Last week we began exploring what it means in this Easter season, in a world filled with death and its painful fallout on all sides, to say that Jesus “took away the sting of death.” The phrase “the sting of death” comes from Paul at the end of his first letter to the church in Corinth. In a discussion about the importance of Jesus’ death and resurrection Paul asks the community in Corinth, “Where, O Death, is your sting?” This word that Paul uses that we translate as “sting” is the word κέντρον (kentron) in Greek, which, in another story featuring Paul is translated as “goad.” When Paul tells of his conversion in the 26th chapter of Acts he describes seeing Jesus in a vision on his way to Damascus and that Jesus said to him, “‘Saul, Saul, why are you persecuting me? It hurts you to kick against the goads.”
This word for sting is most simply something pointy, like the goad a farmer would use to poke an animal in order to make them move in a certain direction. It was a sharp prodding tool that was used for coercion, a tool of violence meant to take power over another and force their actions through threat of pain.
Jesus tells Paul, “It hurts you to kick against the goads,” meaning, “Isn’t it painful to persecute faithful people and ignore God’s movement in your life?” What would it mean to Paul to say that deaths “goad” has been taken away by Jesus’ death and resurrection? It would not mean that death is no longer powerful or painful. Not would it mean that we can no longer die, as if death itself has been erased. Instead, we are invited to see death not as an end, but as a beginning, as an opening into newness, because Jesus’ death at the hands of the state, as a member of an oppressed group fighting for liberation, showed that the movement of liberation cannot be killed. It cannot be squashed by death. “Where, O Death, is your goad?”
The stopping power of death was shown to be an illusion by Jesus’ death and resurrection. Just like the state used (and still uses) death as a coercive and oppressive tool, a threat to force acquiescence, Jesus’ resurrection showed the cosmic impotence of this state sponsored “death tool.” Two thousand years after Rome wielded this tool against the liberating mission of Jesus, that spirit of liberation persists, and the empire of Rome does not.
Of course a revelation is not a promise of action. It is no more a sign of God’s intervention in or controlling of human action than the cross was. We are still responsible. We still need to respond. This ending of the cross was certainly an ending, but every end is also an opening to something new. This revelation is an open-ended invitation to respond differently now, and to re-frame how we both respond to and thus how we understand these powerful forces of oppression and justice in the world. God is not going to take care of our problems for us. God is not going to swoop in and stop the systemic oppression of the most vulnerable. But we do know that the aim of God, the lure we feel in us, is not toward a power that dominates but one that liberates. Not toward a power that wields death, but one that responds to death, that uses it by integrating it for our own transformation and the transformation of the world rather than as a tool for manipulating the world toward our own power.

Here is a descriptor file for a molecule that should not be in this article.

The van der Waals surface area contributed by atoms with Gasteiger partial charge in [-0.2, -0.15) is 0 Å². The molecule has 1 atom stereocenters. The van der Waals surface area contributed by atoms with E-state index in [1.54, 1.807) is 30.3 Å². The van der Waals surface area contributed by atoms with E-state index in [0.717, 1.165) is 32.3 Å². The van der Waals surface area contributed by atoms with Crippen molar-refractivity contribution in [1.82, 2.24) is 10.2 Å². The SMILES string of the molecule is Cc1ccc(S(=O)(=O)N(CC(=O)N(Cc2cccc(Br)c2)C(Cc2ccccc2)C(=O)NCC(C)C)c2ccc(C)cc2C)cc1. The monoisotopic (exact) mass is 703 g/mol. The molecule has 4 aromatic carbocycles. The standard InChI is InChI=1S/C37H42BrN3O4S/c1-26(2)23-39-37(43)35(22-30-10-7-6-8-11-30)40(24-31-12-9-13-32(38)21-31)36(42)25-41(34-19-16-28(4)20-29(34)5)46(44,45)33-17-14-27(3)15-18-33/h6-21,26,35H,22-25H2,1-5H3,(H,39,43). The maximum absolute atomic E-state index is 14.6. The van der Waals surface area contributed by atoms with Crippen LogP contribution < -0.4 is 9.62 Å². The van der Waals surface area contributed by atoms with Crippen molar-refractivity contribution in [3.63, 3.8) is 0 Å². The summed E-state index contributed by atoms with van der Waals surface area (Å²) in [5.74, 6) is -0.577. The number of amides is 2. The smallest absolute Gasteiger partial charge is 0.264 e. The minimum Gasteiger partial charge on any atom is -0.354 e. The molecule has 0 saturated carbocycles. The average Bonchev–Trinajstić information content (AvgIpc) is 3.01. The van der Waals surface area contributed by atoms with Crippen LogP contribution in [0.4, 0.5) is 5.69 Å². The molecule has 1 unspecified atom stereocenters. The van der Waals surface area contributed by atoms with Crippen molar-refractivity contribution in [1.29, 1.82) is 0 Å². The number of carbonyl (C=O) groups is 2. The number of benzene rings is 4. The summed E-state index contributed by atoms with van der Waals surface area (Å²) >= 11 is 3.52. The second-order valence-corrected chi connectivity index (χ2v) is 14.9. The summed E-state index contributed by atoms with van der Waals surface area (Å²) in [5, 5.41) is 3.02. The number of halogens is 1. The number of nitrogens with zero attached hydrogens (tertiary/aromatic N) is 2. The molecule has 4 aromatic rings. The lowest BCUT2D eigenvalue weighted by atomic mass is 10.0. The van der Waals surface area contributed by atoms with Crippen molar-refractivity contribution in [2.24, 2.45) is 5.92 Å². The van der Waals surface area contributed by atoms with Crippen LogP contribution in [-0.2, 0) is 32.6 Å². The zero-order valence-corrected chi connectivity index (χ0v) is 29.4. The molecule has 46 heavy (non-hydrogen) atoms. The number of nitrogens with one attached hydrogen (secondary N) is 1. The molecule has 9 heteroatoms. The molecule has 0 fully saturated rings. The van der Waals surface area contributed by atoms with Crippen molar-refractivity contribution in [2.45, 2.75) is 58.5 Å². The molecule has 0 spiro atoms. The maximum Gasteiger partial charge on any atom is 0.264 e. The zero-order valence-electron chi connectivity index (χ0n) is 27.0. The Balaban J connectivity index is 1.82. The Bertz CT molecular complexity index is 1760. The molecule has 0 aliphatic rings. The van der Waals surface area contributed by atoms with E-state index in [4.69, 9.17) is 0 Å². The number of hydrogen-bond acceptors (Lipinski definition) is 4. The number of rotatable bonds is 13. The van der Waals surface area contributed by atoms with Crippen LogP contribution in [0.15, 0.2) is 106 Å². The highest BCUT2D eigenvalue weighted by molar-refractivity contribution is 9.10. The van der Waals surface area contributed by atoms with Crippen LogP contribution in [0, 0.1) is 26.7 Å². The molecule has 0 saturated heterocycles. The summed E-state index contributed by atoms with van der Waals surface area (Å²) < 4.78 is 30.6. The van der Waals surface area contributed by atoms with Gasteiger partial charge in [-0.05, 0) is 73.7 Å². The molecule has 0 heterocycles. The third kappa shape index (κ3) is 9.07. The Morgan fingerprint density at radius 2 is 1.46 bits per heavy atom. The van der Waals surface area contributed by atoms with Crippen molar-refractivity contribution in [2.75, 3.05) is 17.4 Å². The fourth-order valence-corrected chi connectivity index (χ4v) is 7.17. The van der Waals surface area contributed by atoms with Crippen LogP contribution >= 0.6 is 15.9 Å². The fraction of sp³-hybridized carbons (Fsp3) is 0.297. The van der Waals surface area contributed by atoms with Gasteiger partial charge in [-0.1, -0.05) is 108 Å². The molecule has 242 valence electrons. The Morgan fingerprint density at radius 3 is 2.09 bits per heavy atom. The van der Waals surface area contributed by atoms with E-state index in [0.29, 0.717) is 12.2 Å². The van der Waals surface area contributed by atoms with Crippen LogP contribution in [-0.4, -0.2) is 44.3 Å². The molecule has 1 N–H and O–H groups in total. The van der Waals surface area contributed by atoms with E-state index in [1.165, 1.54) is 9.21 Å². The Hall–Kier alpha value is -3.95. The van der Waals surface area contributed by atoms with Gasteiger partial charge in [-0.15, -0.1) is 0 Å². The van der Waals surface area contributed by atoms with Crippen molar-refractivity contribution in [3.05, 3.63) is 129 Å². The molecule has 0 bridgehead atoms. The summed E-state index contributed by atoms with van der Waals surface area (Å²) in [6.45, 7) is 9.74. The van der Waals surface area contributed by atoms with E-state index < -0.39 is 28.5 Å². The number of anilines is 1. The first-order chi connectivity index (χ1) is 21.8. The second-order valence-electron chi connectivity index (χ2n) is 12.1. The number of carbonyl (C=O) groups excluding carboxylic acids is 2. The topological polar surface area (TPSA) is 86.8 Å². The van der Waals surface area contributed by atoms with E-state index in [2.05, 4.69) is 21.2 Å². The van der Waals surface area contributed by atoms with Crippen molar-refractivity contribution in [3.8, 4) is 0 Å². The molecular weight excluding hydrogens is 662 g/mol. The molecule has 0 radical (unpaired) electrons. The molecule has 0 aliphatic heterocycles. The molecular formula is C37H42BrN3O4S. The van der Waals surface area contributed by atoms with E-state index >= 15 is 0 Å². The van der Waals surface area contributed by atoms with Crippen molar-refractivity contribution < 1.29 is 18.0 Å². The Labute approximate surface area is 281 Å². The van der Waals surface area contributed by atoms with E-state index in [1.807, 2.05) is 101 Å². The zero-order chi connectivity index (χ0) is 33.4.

Like the disciples on the road to Emmaus, the truth of the resurrection meets us on our way out of town, when we have given up, when the oppressors have won, and opens up to us the truth of God’s aim, God’s promise, that the DNA of the universe is liberation. Isn’t this what the risen Christ was “opening up” in the scriptures when talking to those retreating disciples? The history of the world, and of God’s mission in the world, is one of liberation and freedom. This resurrection, the risen Christ mystery, is always calling us back to participate again, to engage in the struggle for justice, not matter how dire the circumstances, to do the work of justice in the kingdom of heaven. Not even death can stop Jesus from calling us to this kind of co-creation.
In this Easter season where we find suffering and death so close at hand, what if we think about the resurrection of Jesus not as some sort of cosmic shift in the fabric of the universe, but as the revelation of the universal pattern of death and new life that has always existed? A revelation of truth, rather than a change in it. Death is not the enemy, and never has been. Death is powerful, and Jesus has not taken away its power, but revealed in greater and greater depths the truth of that power not as a continued source of oppression but as an unstoppable force for liberation.
If Jesus’ death and resurrection revealed to us the impotence of death as an oppressive tool, we still are left with the question, what power is present in death? For this answer, we turn from the transformation of the world to the transformation of the self. Check in next week as we explore deaths power to transform us, and our power to transform the world in response.
This is part two of a three-part series. Make sure to check back for part three!